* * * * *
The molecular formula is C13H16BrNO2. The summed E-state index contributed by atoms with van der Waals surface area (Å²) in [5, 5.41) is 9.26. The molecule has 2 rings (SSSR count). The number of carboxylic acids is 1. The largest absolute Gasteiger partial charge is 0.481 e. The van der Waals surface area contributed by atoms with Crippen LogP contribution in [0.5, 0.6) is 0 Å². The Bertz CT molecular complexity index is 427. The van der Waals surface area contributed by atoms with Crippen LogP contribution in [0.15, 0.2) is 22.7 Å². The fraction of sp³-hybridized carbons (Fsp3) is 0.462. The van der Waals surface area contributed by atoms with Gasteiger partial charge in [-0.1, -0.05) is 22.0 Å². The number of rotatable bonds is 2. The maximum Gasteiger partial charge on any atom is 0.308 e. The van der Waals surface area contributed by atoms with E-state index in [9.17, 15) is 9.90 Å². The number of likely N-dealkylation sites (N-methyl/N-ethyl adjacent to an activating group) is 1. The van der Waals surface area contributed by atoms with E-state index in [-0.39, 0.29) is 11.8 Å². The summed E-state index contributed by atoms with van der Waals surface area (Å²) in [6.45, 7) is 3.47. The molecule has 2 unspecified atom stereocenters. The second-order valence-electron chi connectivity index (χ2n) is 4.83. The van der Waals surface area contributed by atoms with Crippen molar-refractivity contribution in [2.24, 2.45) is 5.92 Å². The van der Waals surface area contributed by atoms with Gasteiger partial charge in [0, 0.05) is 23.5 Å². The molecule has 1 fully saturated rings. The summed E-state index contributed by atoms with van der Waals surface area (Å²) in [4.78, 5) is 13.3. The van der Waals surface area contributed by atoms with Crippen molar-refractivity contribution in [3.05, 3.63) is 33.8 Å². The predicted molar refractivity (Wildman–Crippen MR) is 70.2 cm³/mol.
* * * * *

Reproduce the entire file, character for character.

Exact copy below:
The molecular formula is C13H16BrNO2. The summed E-state index contributed by atoms with van der Waals surface area (Å²) in [5, 5.41) is 9.26. The molecule has 2 rings (SSSR count). The number of carboxylic acids is 1. The largest absolute Gasteiger partial charge is 0.481 e. The van der Waals surface area contributed by atoms with Crippen LogP contribution in [0.5, 0.6) is 0 Å². The Bertz CT molecular complexity index is 427. The van der Waals surface area contributed by atoms with Crippen LogP contribution in [0.15, 0.2) is 22.7 Å². The fraction of sp³-hybridized carbons (Fsp3) is 0.462. The van der Waals surface area contributed by atoms with Gasteiger partial charge in [-0.1, -0.05) is 22.0 Å². The number of rotatable bonds is 2. The maximum Gasteiger partial charge on any atom is 0.308 e. The van der Waals surface area contributed by atoms with E-state index in [9.17, 15) is 9.90 Å². The number of likely N-dealkylation sites (N-methyl/N-ethyl adjacent to an activating group) is 1. The van der Waals surface area contributed by atoms with E-state index in [-0.39, 0.29) is 11.8 Å². The summed E-state index contributed by atoms with van der Waals surface area (Å²) in [6.45, 7) is 3.47. The molecule has 2 unspecified atom stereocenters. The second-order valence-electron chi connectivity index (χ2n) is 4.83. The van der Waals surface area contributed by atoms with Crippen molar-refractivity contribution in [2.24, 2.45) is 5.92 Å². The van der Waals surface area contributed by atoms with Gasteiger partial charge in [0, 0.05) is 23.5 Å². The molecule has 1 fully saturated rings. The summed E-state index contributed by atoms with van der Waals surface area (Å²) in [4.78, 5) is 13.3. The van der Waals surface area contributed by atoms with Crippen molar-refractivity contribution in [3.05, 3.63) is 33.8 Å². The predicted molar refractivity (Wildman–Crippen MR) is 70.2 cm³/mol.